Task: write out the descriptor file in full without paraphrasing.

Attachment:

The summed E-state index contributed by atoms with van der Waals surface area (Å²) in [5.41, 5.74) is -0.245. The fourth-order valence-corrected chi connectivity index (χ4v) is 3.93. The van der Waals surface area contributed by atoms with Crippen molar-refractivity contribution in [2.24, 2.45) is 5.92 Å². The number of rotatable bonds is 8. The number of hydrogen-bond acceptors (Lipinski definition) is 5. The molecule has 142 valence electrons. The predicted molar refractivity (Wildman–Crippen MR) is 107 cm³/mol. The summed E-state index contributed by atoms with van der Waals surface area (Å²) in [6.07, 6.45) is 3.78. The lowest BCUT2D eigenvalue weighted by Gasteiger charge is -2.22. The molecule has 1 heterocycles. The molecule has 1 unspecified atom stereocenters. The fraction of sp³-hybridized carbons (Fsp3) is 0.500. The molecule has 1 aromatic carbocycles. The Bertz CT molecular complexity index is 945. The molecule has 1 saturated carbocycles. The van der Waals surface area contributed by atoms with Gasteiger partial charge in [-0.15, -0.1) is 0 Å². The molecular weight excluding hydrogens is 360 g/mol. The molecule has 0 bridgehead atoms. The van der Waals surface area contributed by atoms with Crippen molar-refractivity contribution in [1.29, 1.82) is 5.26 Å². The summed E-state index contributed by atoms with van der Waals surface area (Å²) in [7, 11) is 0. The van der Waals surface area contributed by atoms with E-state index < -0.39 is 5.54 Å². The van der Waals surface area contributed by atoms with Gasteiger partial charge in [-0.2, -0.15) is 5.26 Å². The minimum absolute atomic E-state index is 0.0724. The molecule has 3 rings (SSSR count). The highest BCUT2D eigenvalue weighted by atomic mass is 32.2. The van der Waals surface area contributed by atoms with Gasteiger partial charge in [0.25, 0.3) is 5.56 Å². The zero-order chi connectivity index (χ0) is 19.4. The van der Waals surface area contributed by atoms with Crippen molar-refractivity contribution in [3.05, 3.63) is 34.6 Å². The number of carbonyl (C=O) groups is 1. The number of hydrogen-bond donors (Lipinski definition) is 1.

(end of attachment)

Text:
The summed E-state index contributed by atoms with van der Waals surface area (Å²) in [5.41, 5.74) is -0.245. The fourth-order valence-corrected chi connectivity index (χ4v) is 3.93. The van der Waals surface area contributed by atoms with Crippen molar-refractivity contribution in [2.24, 2.45) is 5.92 Å². The number of rotatable bonds is 8. The number of hydrogen-bond acceptors (Lipinski definition) is 5. The molecule has 142 valence electrons. The predicted molar refractivity (Wildman–Crippen MR) is 107 cm³/mol. The summed E-state index contributed by atoms with van der Waals surface area (Å²) in [6.07, 6.45) is 3.78. The lowest BCUT2D eigenvalue weighted by Gasteiger charge is -2.22. The molecule has 1 heterocycles. The molecule has 1 unspecified atom stereocenters. The fraction of sp³-hybridized carbons (Fsp3) is 0.500. The molecule has 1 aromatic carbocycles. The Bertz CT molecular complexity index is 945. The molecule has 1 saturated carbocycles. The van der Waals surface area contributed by atoms with Gasteiger partial charge in [-0.15, -0.1) is 0 Å². The molecular weight excluding hydrogens is 360 g/mol. The molecule has 0 bridgehead atoms. The van der Waals surface area contributed by atoms with Crippen molar-refractivity contribution in [1.29, 1.82) is 5.26 Å². The summed E-state index contributed by atoms with van der Waals surface area (Å²) in [7, 11) is 0. The van der Waals surface area contributed by atoms with E-state index < -0.39 is 5.54 Å². The van der Waals surface area contributed by atoms with Gasteiger partial charge in [-0.2, -0.15) is 5.26 Å². The minimum absolute atomic E-state index is 0.0724. The molecule has 3 rings (SSSR count). The highest BCUT2D eigenvalue weighted by atomic mass is 32.2. The van der Waals surface area contributed by atoms with Gasteiger partial charge in [0.25, 0.3) is 5.56 Å². The zero-order chi connectivity index (χ0) is 19.4. The van der Waals surface area contributed by atoms with Crippen molar-refractivity contribution in [3.05, 3.63) is 34.6 Å². The number of carbonyl (C=O) groups is 1. The number of hydrogen-bond donors (Lipinski definition) is 1.